David Blackburn

Further trouble in Northern Ireland

Further trouble in Northern Ireland
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Michael Crick reports that Owen Paterson is seeking an urgent conference with Sir Reg Empey (the UUP leader) after revelations that the UUP held secret talks about a possible electoral pact with the DUP. If the story stands up, the UUP/Tory pro-Union and anti-sectarian alliance is dead. Crick writes:

‘Some in Belfast think that the Conservative-UUP pact is now effectively dead, and that Conservative leader David Cameron will be forced to announce its demise within the next few days.’

It may be that the UUP and DUP merely discussed breaking the deadlock at Stormont. But this story and the Hatfield House talks emphasise how the sectarian DUP undermines the coherence of the Unionist cause: three Tory alliance candidates, two of them believed to be Catholics, have resigned after recent disclosures.

Cameron’s desire to free Northern Irish politics from sectarian interests was noble and an extremely sensible way of extending the Unionist cause into the Catholic community. The timing was unwise. The Tories should not have immersed themselves in Northern Irish electoral politics when the position at Stormont was so fragile.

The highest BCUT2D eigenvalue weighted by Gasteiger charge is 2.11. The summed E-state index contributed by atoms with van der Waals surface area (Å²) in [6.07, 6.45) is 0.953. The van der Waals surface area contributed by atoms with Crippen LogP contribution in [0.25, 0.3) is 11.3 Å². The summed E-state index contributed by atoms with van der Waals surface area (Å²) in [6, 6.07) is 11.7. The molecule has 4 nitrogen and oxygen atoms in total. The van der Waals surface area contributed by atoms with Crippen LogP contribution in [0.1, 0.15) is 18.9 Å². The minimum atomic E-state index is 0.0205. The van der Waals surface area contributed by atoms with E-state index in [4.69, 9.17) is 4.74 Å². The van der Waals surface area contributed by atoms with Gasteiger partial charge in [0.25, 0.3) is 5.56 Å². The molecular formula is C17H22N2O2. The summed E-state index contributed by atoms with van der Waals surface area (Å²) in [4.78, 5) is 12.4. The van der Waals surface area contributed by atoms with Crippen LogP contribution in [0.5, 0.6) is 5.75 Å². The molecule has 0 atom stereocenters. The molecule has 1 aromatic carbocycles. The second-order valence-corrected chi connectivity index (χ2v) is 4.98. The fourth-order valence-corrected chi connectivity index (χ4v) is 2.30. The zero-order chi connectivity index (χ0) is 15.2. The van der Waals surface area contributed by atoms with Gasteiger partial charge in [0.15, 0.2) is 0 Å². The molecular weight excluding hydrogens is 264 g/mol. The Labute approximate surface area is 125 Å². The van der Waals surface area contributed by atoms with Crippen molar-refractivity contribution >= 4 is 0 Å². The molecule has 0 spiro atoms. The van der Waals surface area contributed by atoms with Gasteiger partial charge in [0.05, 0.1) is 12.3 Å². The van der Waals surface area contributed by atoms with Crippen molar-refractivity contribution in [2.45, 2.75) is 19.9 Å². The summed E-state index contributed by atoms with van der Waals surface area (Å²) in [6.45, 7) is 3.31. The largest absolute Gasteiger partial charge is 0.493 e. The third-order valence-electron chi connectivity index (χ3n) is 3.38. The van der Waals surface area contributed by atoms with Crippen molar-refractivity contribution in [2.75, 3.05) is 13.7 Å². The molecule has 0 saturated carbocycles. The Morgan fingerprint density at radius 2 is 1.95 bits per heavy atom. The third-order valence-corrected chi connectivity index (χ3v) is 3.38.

UPDATE: Courtesy of Con Home, Owen Paterson has made the following statement:

'In his capacity as Ulster Unionist leader, Sir Reg Empey regularly meets all strands of opinion throughout Northern Ireland.  He referred 'in passing' to a meeting, requested in October and held in December, but I was not aware of the content or the participants. As there was nothing of consequence arising from the meeting he did not mention it to me again.  Sir Reg Empey has made clear to me that it has no bearing on our joint determination to stand together as 'Conservatives and Unionists' at the forthcoming Westminster elections to bring national, mainstream and non-sectarian politics to Northern Ireland.'